In practicing personal injury law in Vermont for more than three decades, the questions I hear most frequently are:

Here are my thoughts on the fifth question, offered with the intent of helping an injured person to better understand and successfully navigate his or her legal options.

Does it ever make sense to negotiate on my own and avoid attorney fees? 

Insurance companies typically will try hard to settle personal injury claims quickly, before the injured person contacts a lawyer. But, it can sometimes take months, even years, before the consequences of an injury are fully known. For example, in brain injury cases, the injured person may be told that most people recover from a concussion in less than three months, only to find out over a year and a half later that he or she is in the minority of patients that do not recover and will therefore have a permanent injury.

Once you have accepted funds from an insurance company for your injury and signed a release, you cannot go back and argue that you did not know your injury was so serious at the point when you signed the settlement papers. For this reason, good lawyers will tell you to let them collect the evidence needed to make a claim and wait to resolve the claim until your prognosis is clear.

Work with the lawyer on the fee arrangement

There can be situations where settling early and not signing up with a lawyer under a contingent fee arrangement makes sense. One example would be where a defendant was clearly negligent, and the losses caused by the negligence are great, but the available insurance coverage is very limited. In those situations, it may be worth consulting with a lawyer on an hourly basis to determine whether there is any other insurance or assets. If an experienced lawyer shows an insurer that a case is worth far more than the available insurance, the insurer may be willing to offer the policy limit for an early settlement. In those circumstances, you are better off if you can avoid paying a third of this limited recovery to an attorney under a contingent fee arrangement and can instead use the funds where you most need them.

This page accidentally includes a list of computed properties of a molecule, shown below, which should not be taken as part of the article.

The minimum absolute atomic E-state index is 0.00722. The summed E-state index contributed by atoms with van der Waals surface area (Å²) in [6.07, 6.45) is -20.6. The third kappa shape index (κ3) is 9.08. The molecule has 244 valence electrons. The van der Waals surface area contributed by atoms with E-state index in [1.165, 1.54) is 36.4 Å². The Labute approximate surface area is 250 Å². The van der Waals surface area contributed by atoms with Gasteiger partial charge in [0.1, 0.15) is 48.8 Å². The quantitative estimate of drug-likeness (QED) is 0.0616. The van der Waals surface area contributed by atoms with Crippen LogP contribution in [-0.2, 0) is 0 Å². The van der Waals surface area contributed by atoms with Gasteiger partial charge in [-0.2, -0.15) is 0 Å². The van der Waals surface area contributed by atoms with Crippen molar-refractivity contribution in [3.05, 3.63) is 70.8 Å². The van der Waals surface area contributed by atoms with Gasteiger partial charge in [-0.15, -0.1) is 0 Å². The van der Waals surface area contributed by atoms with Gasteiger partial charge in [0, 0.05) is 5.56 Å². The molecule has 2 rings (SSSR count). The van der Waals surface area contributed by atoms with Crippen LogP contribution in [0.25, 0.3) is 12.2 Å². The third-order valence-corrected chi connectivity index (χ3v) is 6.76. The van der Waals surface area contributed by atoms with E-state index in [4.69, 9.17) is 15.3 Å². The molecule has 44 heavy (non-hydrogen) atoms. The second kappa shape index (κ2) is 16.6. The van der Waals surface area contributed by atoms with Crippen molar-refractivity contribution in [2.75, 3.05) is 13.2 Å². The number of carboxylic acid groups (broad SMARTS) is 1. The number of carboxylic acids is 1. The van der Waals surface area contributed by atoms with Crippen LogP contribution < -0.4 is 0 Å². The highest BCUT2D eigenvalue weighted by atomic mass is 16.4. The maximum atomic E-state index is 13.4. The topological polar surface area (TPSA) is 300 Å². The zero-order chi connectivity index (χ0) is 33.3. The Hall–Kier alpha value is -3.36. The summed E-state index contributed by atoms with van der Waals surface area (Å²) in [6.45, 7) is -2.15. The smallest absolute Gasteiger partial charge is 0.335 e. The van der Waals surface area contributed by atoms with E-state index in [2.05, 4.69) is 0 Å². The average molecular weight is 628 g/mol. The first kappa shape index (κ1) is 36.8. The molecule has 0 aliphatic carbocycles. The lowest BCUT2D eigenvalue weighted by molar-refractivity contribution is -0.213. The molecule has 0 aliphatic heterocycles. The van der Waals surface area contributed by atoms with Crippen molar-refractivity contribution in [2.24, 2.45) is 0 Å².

Under-Insured Motorist Insurance

There are also cases involving multiple insurance policies. As discussed earlier, you may have “under-insured motorist” (UIM) insurance that responds after you have exhausted the policy limits of the negligent driver. In cases involving serious injuries where the negligent driver has low policy limits, it is often possible to recover those limits early on and then focus on obtaining additional compensation under your UIM policy. In that situation, you may want to talk to your lawyer about taking less than a full contingent fee, or waiving the fee altogether if the policy is tendered right away, with respect to the recovery from the under-insured driver.

In the end, it is always best to consult with an attorney before signing any papers from an insurance company concerning your personal injury claim. Most experienced lawyers will explain the factors I have discussed above without charging you, will make sure you have accurate information concerning insurance and assets, and will guide you through the process if direct negotiations with the insurer make sense.